The DICER1 gene encodes a dsRNA-specific ribonuclease (RNase) III endonuclease, which is required by the RNA interference (RNAi) pathway to produce the active small RNA component that represses gene expression. Germline DICER1 haploinsufficiency predisposes to a broad range of tumors, most significantly pleuropulmonary blastoma (PPB), cystic nephroma (CN), ovarian Sertoli-Leydig cell tumors (SLCTs), ciliary body medulloepithelioma (CBME), as well as various other tumor types. Collectively, this condition is called DICER1 syndrome, also previously known as “PPB family tumor and dysplasia syndrome.” DICER1 mutations are inherited in an autosomal dominant fashion with incomplete penetrance and variable expressivity. Heterozygous mutations of DICER1, with retention of the wild-type allele, have also been detected in a wide variety of cancer cells.1,2,3
Mutation of the DICER1 gene is found in approximately 50 – 70% of patients with PPB,1 and the prevalence of mutations in the other conditions may be considerable. Identification of a DICER1 mutation can aid diagnosis and management, particularly for PPB, which can show significant clinical overlap with other types of lung cysts.4 The range of different tumors that can occur in individuals with DICER1 mutations is broad, and it is likely that more associated tumors will be identified as further genetic testing is performed.
Identification of a DICER1 mutation can aid diagnosis and may dramatically improve outcome, particularly for pleuropulmonary blastoma (PPB), which can show significant clinical overlap with other types of lung cysts. DICER1 molecular testing is indicated in patients who are clinically suspected to have PPB, cystic nephroma, and ovarian Sertoli-Leydig tumors. DICER1 testing may also be considered for differential diagnosis, carrier testing for individuals with a family history, and for at risk pregnancies.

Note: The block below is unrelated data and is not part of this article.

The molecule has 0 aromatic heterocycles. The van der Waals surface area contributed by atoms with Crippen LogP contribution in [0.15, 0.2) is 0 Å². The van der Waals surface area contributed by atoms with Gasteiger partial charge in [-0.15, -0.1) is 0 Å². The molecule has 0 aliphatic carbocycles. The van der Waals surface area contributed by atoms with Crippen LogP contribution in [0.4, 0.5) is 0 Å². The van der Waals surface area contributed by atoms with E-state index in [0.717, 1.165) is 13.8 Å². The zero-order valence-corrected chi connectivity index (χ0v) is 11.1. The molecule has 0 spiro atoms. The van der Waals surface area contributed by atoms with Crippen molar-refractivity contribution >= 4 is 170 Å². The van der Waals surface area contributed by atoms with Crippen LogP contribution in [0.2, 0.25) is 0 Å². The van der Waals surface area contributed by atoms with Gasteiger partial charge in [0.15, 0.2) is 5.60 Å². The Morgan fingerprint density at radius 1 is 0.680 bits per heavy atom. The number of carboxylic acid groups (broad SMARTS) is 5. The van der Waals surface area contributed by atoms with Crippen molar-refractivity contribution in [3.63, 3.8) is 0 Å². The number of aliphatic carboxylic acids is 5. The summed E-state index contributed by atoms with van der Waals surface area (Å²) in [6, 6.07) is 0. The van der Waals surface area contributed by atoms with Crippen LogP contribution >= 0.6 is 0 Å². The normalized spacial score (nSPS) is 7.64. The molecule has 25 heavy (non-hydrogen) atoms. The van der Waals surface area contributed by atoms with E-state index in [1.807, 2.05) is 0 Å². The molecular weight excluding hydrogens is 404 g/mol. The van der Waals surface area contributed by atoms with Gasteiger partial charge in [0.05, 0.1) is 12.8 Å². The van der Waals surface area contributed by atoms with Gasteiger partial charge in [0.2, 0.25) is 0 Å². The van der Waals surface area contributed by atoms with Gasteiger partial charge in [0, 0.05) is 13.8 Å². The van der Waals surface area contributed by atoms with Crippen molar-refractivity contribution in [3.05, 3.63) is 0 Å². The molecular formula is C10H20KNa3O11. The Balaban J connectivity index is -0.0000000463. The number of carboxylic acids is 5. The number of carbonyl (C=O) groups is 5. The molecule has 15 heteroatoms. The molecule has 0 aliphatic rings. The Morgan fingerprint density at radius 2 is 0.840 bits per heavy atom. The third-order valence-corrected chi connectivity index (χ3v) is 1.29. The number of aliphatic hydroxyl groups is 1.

This Ambry test detects mutations in the DICER1 gene by full gene sequence analysis of all coding domains and splice junctions. Specific mutation analysis for individual DICER1 mutations known to be in the family is also available.
This Ambry test identifies >99% of described mutations (analytic sensitivity). Approximately 50 – 75% of patients with pleuropulmonary blastoma (PPB) have a detectable mutation in the DICER1 gene sequence (clinical sensitivity).
Blood: Collect 3 – 5 cc from adult or 2 cc minimum from child into EDTA purple-top tube (first choice) or ACD yellow-top tube (second choice). Store at room temperature or refrigerate. Ship at room temperature.
Saliva: Collect 2 ml into OrageneTM DNA Self-Collection container. Store and ship at room temperature.
DNA: Minimum DNA Amount of 5μg of DNA at a concentration of ~100ng/μl in 50μl TE (10mM Tris-Cl pH 8.0, 1mM EDTA); preferred 20μg. Store frozen and ship on ice or dry ice.
|5260||DICER1 Gene Sequencing Analysis|
|DICER1 Gene Sequencing Analysis||10-21|
1. Slade I et al. DICER1 syndrome: clarifying the diagnosis, clinical features and management implications of a pleiotropic tumour predisposition syndrome. J Med Genet. 2011;48(4):273 – 8. [PMID: 21266384]
2. Hill DA et al. DICER1 mutations in familial pleuropulmonary blastoma. Science. 2009;325(5943):965. [PMID: 19556464]
3. Bahubeshi A et al. Germline DICER1 mutations and familial cystic nephroma. J Med Genet. 2010;47(12):863 – 6. [PMID: 21036787]
4. Priest JR et al. Pulmonary cysts in early childhood and the risk of malignancy. Pediatr Pulmonol. 2009;44(1):14 – 30. [PMID: 19061226]